* Euro extends gains vs dollar after Greek bond buyback
* Dollar weakens on U.S. fiscal deadlock
* Yen recovers after recent slide; Aussie, Canadian dlrs
By Wanfeng Zhou
NEW YORK, Dec 4 The euro climbed to a near
seven-week high against the dollar on Tuesday after Greece
announced better-than-expected terms for its debt buyback,
fueling optimism Athens would continue to receive international
aid to avoid a default.
The U.S. dollar weakened to a six-week low against a basket
of currencies as uncertainty persisted over whether Republicans
would reach a deal to prevent spending cuts and tax increases
that could push the U.S. economy into a recession.
Greece said it would spend 10 billion euros to buy back
bonds at a price range that topped market expectations. The news
helped push Italian and Spanish bond yields lower.
The buyback is part of a deal reached last week by Greece's
international lenders to cut its debt and needs to be completed
before the IMF can release its share of the aid.
"There's some optimism around the Greek buyback," said Eric
Viloria, senior currency strategist at Forex.com in New York.
"That's seen as sort of the last major risk event for some time.
"Technically, it looks like (the euro) does have some more
room to the upside."
The euro rose 0.2 percent to $1.3078, having risen as
high as $1.3107 on Reuters data, the strongest since Oct. 18.
Further chart resistance is located at the October high around
$1.3140 and the September high around $1.3170.
"The market is taking a fairly optimistic view that we will
see a smooth implementation of these (Greek) plans," said Ian
Stannard, head of European FX strategy at Morgan Stanley.
He expected the euro to hold firm until the end of the year
but warned it could come under selling pressure in 2013 due to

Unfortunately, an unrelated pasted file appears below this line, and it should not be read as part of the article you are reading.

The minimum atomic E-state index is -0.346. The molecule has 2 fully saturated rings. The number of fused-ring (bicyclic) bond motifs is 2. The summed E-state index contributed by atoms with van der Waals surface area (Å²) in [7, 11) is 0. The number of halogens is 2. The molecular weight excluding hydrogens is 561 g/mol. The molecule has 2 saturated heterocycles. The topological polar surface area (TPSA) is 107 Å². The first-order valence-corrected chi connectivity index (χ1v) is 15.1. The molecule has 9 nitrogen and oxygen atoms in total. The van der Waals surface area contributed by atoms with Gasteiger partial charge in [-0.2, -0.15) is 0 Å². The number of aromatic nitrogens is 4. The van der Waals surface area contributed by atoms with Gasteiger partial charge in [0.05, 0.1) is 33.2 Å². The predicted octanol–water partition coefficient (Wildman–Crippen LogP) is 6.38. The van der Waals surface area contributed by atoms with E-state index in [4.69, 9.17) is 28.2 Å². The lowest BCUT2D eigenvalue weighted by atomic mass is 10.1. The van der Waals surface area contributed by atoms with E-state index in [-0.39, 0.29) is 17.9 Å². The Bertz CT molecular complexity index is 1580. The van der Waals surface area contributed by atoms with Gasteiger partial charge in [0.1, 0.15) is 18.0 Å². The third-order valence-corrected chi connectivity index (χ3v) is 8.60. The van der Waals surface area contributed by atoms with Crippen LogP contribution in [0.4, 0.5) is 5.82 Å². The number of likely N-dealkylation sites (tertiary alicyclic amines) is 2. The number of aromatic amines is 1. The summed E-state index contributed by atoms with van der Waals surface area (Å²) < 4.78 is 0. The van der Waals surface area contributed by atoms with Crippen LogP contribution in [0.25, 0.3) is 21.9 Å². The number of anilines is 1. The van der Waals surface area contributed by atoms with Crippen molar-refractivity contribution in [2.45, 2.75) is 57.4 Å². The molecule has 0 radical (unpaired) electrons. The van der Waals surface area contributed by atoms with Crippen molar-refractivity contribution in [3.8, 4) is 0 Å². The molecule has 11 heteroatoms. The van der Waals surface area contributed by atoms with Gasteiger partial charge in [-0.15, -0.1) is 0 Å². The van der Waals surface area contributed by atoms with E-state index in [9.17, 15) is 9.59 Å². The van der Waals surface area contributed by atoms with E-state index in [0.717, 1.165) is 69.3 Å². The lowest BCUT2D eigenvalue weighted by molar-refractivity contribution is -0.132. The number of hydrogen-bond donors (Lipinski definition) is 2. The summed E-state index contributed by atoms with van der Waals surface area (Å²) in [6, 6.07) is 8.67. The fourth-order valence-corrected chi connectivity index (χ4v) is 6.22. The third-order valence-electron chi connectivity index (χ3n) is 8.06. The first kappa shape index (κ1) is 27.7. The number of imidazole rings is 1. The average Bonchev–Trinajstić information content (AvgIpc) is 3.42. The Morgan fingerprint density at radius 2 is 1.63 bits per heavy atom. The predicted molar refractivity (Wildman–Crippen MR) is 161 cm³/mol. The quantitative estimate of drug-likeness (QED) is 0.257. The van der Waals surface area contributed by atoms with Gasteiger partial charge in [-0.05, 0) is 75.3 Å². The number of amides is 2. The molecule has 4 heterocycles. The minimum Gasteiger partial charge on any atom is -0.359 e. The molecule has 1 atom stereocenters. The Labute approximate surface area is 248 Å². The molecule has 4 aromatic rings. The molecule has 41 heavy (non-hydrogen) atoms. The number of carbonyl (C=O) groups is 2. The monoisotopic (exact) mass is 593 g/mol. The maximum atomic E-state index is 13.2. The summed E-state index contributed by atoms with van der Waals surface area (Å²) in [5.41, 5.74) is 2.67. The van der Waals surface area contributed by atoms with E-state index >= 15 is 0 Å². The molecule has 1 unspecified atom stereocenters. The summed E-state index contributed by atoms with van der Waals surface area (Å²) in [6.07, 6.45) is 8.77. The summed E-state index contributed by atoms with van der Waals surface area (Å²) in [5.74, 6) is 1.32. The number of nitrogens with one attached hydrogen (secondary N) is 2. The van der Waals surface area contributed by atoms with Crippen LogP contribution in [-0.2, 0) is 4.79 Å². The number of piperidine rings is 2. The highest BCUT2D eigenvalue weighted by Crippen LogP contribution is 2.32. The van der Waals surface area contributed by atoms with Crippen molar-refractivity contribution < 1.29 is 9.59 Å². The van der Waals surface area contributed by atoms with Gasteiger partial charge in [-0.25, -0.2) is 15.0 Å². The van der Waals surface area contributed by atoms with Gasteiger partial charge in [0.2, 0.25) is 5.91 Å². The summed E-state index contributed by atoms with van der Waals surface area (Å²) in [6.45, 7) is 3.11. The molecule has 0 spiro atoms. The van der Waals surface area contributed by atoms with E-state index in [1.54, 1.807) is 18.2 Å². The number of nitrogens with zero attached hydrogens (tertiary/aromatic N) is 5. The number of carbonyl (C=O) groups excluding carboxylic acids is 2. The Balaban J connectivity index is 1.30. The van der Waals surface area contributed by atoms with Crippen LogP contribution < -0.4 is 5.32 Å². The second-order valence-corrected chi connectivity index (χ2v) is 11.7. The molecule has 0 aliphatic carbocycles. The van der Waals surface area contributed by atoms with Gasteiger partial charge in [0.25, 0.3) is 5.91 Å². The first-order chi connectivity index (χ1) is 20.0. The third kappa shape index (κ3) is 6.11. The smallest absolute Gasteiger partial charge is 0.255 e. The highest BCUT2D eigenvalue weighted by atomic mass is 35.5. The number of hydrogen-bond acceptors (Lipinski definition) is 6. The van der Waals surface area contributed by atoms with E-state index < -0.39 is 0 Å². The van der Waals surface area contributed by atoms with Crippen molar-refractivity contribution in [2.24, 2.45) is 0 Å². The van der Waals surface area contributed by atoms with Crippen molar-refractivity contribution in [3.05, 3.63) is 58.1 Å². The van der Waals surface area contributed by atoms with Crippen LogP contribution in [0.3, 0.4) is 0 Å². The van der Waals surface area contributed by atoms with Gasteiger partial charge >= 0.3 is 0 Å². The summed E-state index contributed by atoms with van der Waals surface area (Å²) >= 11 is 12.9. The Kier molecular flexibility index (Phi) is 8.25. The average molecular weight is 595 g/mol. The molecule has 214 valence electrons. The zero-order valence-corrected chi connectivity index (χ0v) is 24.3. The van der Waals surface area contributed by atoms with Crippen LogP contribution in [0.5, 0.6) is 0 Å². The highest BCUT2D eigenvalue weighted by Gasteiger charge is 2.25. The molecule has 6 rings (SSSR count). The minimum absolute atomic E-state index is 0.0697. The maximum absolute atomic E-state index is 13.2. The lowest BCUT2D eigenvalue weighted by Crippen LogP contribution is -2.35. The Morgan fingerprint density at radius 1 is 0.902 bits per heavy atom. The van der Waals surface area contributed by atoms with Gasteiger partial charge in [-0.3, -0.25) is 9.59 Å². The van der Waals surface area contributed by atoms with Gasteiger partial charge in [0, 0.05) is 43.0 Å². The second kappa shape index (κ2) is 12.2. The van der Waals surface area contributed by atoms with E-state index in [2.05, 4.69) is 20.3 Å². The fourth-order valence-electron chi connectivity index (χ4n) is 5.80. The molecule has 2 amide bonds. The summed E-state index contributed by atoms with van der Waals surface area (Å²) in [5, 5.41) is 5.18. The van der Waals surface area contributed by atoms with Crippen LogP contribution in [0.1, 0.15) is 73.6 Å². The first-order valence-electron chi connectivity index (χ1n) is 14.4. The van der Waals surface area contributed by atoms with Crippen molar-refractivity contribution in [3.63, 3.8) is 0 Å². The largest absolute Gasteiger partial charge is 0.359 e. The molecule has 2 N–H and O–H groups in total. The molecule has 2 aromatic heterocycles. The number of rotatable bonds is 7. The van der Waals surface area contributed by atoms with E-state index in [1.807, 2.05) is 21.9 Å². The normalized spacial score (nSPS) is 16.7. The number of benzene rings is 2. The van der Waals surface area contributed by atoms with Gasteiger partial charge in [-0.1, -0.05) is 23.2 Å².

the deterioration in the broader euro zone economy.
Morgan Stanley recommended clients enter a long euro/dollar
position at $1.3050, with a target of $1.34.
The dollar index, which tracks the greenback against a
basket of six currencies, fell 0.2 percent to 79.729,
having reached a six-week low of 79.612.
Worries over efforts to avert the U.S. "fiscal cliff"
hobbled the dollar despite its reputation as a refuge in times
of uncertainty. Analysts said the dollar had stayed weak because
of relatively positive developments in the euro zone.
The White House dismissed Republican proposals for steep
spending cuts late on Monday, heightening concern lawmakers will
not reach a deal in time to avert $600 billion in automatic
budget measures due in early 2013.
"At the moment the market is ... likely expecting a last
minute fudge maybe with some delays and some temporary measures
to tide them over to next year," Morgan Stanley's Stannard said.
CENTRAL BANK DECISIONS
The Canadian dollar rose against the U.S. dollar after the
Bank of Canada held interest rates steady and kept its rate rise
bias. The U.S. dollar fell 0.2 percent
The Reserve Bank of Australia cut its main cash rate to 3.0
percent, bringing the easing since May to 125 basis points and
matching the trough hit during the darkest days of the global
But the Australian dollar rallied 0.5 percent to $1.0472
as traders said the rate cut was well discounted. Some
had speculated a bigger 50 basis point cut.
"Although the yield on the Aussie continues to contract,
(it) still carries the highest rate in the industrialized world
and as such will likely remain bid," Boris Schlossberg, managing
director of FX Strategy at BK Asset Management in New York,
wrote to clients.
The Swiss franc weakened, extending Monday's fall when
Switzerland's largest banks said they would charge for some
franc deposits. This pushed the euro to 1.21455 francs
on trading platform EBS, its highest since mid-September. The
euro was last up 0.4 percent at 1.2128 francs.
The dollar shed 0.5 percent to 81.81 yen, further
retreating from a 7-1/2 month high of 82.82 yen hit last month.
The yen has recovered from a recent slide sparked by the
prospect of more monetary easing by the Bank of Japan after a
Dec. 16 election. Some investors said there may be little scope
for further falls.
"We saw an incredible amount of yen weakness in November and
this is running out of steam simply because we don't see any
additional news flows out of Japan," said Ulrich Leuchtmann,
head of FX research at Commerzbank.